The last time Wolves followed up an away defeat with two successive home draws real trouble was brewing – not just the bursting of a small bubble of optimism.

You have to go back six years. It actually spelt the end of a Premier League dream for another season and it led to a pretty swift change of manager.

The unrest that faces Stale Solbakken from the frustrated masses following a loss at Huddersfield and back-to-back home draws with Bolton and Charlton is nothing compared to the final days of Glenn Hoddle’s ill-fated reign.

But there is never a better time for Wolves to be heading north to a ground where their record is as good as anywhere. Turf Moor, a real home from home: 14 wins, seven draws and just two defeats in 48 years of league clashes in the claret and blue part of Lancashire.

Hoddle’s time was almost up when a home draw with Watford, courtesy of Marlon King’s second-half leveller of a first-half Jeremie Aliadiere strike, followed a Molineux stalemate with Coventry, which came on the back of a loss at Plymouth.

It left his team a distant seventh in the Championship, nine points behind Crystal Palace who had a better goal difference and a game in hand, with just three matches to play.

A run of one win in eight had crippled their promotion hopes and CEO Jez Moxey fuelled the fires of antagonism towards Hoddle by claiming in his programme notes that many at the club felt the campaign had been “a complete disaster”.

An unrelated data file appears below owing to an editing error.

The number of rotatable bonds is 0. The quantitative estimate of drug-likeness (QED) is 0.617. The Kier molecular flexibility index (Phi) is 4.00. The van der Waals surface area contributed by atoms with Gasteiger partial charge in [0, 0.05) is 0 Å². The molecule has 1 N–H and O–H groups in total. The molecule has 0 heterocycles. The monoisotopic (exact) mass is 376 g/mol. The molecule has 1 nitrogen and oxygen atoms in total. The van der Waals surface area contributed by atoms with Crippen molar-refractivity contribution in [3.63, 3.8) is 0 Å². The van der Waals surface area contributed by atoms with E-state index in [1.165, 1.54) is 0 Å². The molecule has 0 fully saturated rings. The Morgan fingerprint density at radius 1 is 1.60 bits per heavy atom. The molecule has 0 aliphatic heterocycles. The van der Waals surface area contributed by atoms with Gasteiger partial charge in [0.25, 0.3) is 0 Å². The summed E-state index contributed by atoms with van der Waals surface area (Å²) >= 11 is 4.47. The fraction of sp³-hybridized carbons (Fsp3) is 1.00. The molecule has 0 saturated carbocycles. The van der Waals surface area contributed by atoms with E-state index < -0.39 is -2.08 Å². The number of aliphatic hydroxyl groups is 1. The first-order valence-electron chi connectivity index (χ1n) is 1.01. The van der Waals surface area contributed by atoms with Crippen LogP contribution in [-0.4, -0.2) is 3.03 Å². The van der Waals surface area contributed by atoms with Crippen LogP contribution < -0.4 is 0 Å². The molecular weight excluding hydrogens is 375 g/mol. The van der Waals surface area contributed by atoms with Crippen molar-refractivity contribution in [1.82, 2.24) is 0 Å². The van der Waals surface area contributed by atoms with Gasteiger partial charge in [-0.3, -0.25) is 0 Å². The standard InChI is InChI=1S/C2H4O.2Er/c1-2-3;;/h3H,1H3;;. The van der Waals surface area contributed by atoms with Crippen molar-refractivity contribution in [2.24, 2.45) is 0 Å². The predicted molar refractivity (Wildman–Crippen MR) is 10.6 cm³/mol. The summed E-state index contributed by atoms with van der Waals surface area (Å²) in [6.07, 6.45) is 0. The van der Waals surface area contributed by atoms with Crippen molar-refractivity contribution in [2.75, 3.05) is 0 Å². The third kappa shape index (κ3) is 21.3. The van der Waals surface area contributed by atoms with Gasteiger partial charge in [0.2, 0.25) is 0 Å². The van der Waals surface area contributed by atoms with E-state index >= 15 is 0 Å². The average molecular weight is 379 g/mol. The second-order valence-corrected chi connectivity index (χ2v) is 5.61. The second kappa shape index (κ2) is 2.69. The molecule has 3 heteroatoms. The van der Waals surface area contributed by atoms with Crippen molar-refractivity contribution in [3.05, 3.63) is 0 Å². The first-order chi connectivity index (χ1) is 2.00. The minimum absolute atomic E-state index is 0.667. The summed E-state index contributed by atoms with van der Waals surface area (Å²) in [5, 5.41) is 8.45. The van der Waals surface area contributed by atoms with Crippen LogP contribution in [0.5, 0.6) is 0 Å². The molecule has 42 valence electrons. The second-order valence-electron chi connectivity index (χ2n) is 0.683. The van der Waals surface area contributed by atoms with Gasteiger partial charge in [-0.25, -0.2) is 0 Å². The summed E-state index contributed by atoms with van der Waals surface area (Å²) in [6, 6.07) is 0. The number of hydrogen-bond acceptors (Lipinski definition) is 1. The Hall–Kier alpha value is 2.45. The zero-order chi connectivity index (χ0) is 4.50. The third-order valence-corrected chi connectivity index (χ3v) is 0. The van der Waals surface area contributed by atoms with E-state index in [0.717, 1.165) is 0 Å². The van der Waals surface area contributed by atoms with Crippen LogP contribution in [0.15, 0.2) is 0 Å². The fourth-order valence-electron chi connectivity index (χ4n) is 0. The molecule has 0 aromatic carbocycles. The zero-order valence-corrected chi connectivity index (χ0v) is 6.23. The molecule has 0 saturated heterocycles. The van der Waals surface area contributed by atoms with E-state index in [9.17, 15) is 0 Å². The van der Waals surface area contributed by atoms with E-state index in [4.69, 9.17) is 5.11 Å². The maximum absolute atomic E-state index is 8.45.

“It’s an opinion and if he wants to put that in the programme he’s entitled to,” said Hoddle, post-match.

“I don’t agree with that opinion. A disaster is getting relegated like some big clubs have done from this league, and there’s more examples that I could give you.

“But being seventh in the league, one spot off the play-offs, and some of the football we’ve played isn’t, for me, a disaster.”

Wolves are eighth now, not seventh. But you’ll not hear Moxey turning on Solbakken and you’ll not get the majority of supporters turning on the manager in the same way they did in April 2006.

Hoddle, publicly, reiterated his commitment to the club.

“I’ve got a 12-month rolling contract,” he said. But the seeds of hasty summer departure were sown.

“I’ve seen how well we’ve played at times this season and I’ve seen how close we are to achieving what we want to achieve and getting in the play-offs. If we finished teams off we’d be in the top two, there’s no doubt about it,” Hoddle continued.

“We’re not a long way off, but we’ve got to wait and see the financial implications of not having the parachute money next season. You asked me about being the Wolves manager next season and I’d said ‘yes’.”

Eleven weeks later he was gone.